From Wilt Chamberlain to Jeremy Lin: 10 NBA 'firsts'

Jeremy Lin's rise on the NBA radar provides the impetus to look back at Wilt Chamberlain's highest-scoring game and nine other NBA 'firsts.'

10. First player to have 30 assists in a game: Scott Skiles

Paul Connors/AP
Milwaukee Bucks coach Scott Skiles against the Phoenix Suns in an NBA basketball game Sunday, Jan. 8, 2012, in Phoenix.

As a 6 ft. 1 in. playmaking guard during 10 seasons in the NBA, Scott Skiles bounced around quite a bit, playing for five different teams. He was a feisty gamer who never achieved all-star status, but for one game played on Dec. 30, 1990, no one has ever been better at distributing the ball. That night, for the Orlando Magic, he collected 30 assists, a feat that has never been accomplished since. For the season, he averaged 8.4 assists per game and 17.2 points, figures that helped him capture the NBA’s Most Improved Player award. A former Indiana high school star, today he coaches the Milwaukee Bucks.

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Dear Reader,

About a year ago, I happened upon this statement about the Monitor in the Harvard Business Review – under the charming heading of “do things that don’t interest you”:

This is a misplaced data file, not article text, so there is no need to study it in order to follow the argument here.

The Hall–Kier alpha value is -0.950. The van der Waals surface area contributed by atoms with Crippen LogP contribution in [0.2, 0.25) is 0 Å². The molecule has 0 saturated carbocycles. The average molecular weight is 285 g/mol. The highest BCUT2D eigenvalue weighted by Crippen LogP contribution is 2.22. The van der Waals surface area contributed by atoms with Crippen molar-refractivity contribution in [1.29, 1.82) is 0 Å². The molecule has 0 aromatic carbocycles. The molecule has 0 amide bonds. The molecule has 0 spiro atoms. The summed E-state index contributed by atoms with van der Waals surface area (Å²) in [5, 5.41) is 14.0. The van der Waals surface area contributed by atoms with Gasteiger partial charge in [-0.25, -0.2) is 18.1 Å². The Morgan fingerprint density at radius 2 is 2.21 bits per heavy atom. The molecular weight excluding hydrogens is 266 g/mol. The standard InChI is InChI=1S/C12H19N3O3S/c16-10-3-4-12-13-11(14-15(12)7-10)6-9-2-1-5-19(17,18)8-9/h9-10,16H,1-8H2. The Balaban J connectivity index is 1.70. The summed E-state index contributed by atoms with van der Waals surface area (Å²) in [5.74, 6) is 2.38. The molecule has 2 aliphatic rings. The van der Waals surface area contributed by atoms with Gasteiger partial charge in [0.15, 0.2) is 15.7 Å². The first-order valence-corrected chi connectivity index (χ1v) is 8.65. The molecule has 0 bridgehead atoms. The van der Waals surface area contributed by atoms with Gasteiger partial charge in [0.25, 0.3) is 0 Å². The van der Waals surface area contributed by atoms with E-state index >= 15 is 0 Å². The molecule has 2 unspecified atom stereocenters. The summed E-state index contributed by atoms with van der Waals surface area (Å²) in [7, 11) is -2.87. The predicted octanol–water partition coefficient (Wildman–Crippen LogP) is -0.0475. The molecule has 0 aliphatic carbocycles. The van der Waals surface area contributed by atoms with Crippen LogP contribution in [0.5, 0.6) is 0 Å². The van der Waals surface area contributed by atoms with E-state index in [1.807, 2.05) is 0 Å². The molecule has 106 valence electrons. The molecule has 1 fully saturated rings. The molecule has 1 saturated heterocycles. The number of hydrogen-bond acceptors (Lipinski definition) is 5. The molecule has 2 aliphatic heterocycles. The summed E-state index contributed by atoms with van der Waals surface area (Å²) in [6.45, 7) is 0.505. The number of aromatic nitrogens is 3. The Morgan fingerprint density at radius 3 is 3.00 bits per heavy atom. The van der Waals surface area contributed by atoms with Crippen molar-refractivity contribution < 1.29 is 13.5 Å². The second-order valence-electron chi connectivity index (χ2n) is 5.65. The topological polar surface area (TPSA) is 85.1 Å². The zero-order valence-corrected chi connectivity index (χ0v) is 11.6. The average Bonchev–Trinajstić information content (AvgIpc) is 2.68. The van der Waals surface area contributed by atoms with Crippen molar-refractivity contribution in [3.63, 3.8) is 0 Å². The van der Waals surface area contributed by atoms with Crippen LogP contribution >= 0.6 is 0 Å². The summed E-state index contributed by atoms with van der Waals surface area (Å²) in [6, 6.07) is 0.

“Many things that end up” being meaningful, writes social scientist Joseph Grenny, “have come from conference workshops, articles, or online videos that began as a chore and ended with an insight. My work in Kenya, for example, was heavily influenced by a Christian Science Monitor article I had forced myself to read 10 years earlier. Sometimes, we call things ‘boring’ simply because they lie outside the box we are currently in.”

If you were to come up with a punchline to a joke about the Monitor, that would probably be it. We’re seen as being global, fair, insightful, and perhaps a bit too earnest. We’re the bran muffin of journalism.

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The Monitor is a peculiar little publication that’s hard for the world to figure out. We’re run by a church, but we’re not only for church members and we’re not about converting people. We’re known as being fair even as the world becomes as polarized as at any time since the newspaper’s founding in 1908.

We have a mission beyond circulation, we want to bridge divides. We’re about kicking down the door of thought everywhere and saying, “You are bigger and more capable than you realize. And we can prove it.”

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